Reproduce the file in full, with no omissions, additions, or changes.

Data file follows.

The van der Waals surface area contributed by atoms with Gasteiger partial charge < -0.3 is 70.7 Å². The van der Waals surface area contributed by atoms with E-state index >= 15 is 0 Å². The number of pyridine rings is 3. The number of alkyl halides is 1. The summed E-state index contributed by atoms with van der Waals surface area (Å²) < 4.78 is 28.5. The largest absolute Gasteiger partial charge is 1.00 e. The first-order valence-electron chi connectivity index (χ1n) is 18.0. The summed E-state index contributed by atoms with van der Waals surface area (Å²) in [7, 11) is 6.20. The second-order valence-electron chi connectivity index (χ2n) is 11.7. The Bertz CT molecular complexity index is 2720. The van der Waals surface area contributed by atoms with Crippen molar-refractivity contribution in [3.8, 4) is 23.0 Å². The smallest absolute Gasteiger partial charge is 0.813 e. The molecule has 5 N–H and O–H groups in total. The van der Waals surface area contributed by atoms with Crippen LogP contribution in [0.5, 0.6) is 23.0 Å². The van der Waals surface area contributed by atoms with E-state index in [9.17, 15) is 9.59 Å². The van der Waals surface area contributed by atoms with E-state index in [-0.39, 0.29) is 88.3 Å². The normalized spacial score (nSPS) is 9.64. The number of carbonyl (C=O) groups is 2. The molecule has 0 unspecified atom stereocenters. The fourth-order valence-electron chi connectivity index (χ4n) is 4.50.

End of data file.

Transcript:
The van der Waals surface area contributed by atoms with Gasteiger partial charge < -0.3 is 70.7 Å². The van der Waals surface area contributed by atoms with E-state index >= 15 is 0 Å². The number of pyridine rings is 3. The number of alkyl halides is 1. The summed E-state index contributed by atoms with van der Waals surface area (Å²) < 4.78 is 28.5. The largest absolute Gasteiger partial charge is 1.00 e. The first-order valence-electron chi connectivity index (χ1n) is 18.0. The summed E-state index contributed by atoms with van der Waals surface area (Å²) in [7, 11) is 6.20. The second-order valence-electron chi connectivity index (χ2n) is 11.7. The Bertz CT molecular complexity index is 2720. The van der Waals surface area contributed by atoms with Crippen molar-refractivity contribution in [3.8, 4) is 23.0 Å². The smallest absolute Gasteiger partial charge is 0.813 e. The molecule has 5 N–H and O–H groups in total. The van der Waals surface area contributed by atoms with Crippen LogP contribution in [0.5, 0.6) is 23.0 Å². The van der Waals surface area contributed by atoms with E-state index in [9.17, 15) is 9.59 Å². The van der Waals surface area contributed by atoms with E-state index in [-0.39, 0.29) is 88.3 Å². The normalized spacial score (nSPS) is 9.64. The number of carbonyl (C=O) groups is 2. The molecule has 0 unspecified atom stereocenters. The fourth-order valence-electron chi connectivity index (χ4n) is 4.50.